One of the most effective tools for protecting trade secrets in litigation is a protective order governing confidential information. In any case where there’s a chance that discovery will involve confidential or proprietary information, a protective order should be entered. To be effective, a protective order should include the following:

  • what information and documents are considered confidential,
  • how confidential information/documents are designated as such,
  • how to deal with inadvertent production of confidential information without the proper designation,
  • how to challenge a designation,
  • to whom confidential information can be disclosed,
  • the requirement that any third parties, such as experts, who receive confidential information acknowledge in writing that they are bound by the order’s terms,
  • how confidential information and documents can be used during litigation (e.g., filed under seal),
  • how to respond to a third-party subpoena seeking confidential information, and
  • what happens to confidential information after the litigation ends.

In addition to documents, the parties should be able to designate portions of deposition transcripts and other discovery responses as confidential. For deposition transcripts, the order should specify that the entire transcript is designated as confidential for a set period (say 30 days), during which time the parties can designate specific portions of the transcript as confidential.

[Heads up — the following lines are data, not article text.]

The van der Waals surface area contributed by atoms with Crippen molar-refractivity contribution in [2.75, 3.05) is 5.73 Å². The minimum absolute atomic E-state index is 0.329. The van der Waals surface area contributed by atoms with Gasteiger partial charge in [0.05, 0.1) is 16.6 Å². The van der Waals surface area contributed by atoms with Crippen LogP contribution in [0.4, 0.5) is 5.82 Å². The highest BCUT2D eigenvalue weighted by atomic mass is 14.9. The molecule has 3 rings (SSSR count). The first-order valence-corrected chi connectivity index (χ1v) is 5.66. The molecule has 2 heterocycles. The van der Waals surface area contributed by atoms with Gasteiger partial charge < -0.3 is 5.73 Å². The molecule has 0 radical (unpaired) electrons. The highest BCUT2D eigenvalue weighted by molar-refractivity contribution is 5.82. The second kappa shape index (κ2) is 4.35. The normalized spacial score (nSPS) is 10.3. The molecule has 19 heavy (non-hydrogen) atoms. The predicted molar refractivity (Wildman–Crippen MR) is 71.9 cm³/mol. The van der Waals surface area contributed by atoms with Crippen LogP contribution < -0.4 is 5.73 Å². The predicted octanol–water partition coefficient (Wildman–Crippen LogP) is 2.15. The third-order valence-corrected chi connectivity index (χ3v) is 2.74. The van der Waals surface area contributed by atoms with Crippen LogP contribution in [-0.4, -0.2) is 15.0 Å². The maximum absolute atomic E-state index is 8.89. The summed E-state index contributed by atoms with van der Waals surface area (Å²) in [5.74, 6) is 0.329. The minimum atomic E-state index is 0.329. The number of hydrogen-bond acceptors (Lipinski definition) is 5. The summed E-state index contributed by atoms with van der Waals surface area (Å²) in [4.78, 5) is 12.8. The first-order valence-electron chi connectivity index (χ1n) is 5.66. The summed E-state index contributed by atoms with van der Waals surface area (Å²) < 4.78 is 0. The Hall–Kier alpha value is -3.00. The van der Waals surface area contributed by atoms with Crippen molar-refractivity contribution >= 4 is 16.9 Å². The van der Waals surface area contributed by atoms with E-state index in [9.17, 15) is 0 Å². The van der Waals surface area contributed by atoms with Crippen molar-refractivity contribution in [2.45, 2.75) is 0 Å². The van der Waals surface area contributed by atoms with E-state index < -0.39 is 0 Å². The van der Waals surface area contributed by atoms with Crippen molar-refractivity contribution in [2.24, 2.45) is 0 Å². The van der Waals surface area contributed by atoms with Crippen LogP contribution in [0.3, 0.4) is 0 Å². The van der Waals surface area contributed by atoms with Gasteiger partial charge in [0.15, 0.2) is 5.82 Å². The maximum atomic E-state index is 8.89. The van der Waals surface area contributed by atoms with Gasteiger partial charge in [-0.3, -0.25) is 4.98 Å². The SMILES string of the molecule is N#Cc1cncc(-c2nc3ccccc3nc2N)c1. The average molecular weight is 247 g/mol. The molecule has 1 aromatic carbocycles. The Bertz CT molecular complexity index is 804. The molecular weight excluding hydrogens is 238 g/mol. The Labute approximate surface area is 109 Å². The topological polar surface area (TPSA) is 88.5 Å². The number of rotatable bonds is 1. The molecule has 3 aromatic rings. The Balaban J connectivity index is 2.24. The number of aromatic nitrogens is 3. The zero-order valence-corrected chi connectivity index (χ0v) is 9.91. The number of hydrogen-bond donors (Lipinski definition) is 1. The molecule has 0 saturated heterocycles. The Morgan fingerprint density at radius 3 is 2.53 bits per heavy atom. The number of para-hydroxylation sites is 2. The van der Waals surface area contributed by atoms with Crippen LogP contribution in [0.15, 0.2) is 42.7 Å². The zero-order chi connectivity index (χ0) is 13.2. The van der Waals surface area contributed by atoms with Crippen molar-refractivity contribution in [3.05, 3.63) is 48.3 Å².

When there is a chance that discovery will involve proprietary information, and the litigants are competitors or could otherwise benefit from having the proprietary information, it is critical to include an additional tier of confidentiality protection: the “attorneys’ eyes only” designation. Documents or information designated as “attorneys’ eyes only” can only be viewed by the parties’ attorneys — not the parties themselves.

Of course, if the information is going to be used at trial, it will become necessary for it to be disclosed in some form. I have had success including provisions requiring the parties to meet and confer on how information will be used at trial, with the court obviously having the ultimate say.

Most times, the parties are able to submit an agreed order. But where opposing counsel is unwilling to agree to material terms, such as the inclusion of an attorneys’ eyes only provision, it is worth litigating the issue.

Guest Post: Florida Court Discusses Trade Secrets in Discovery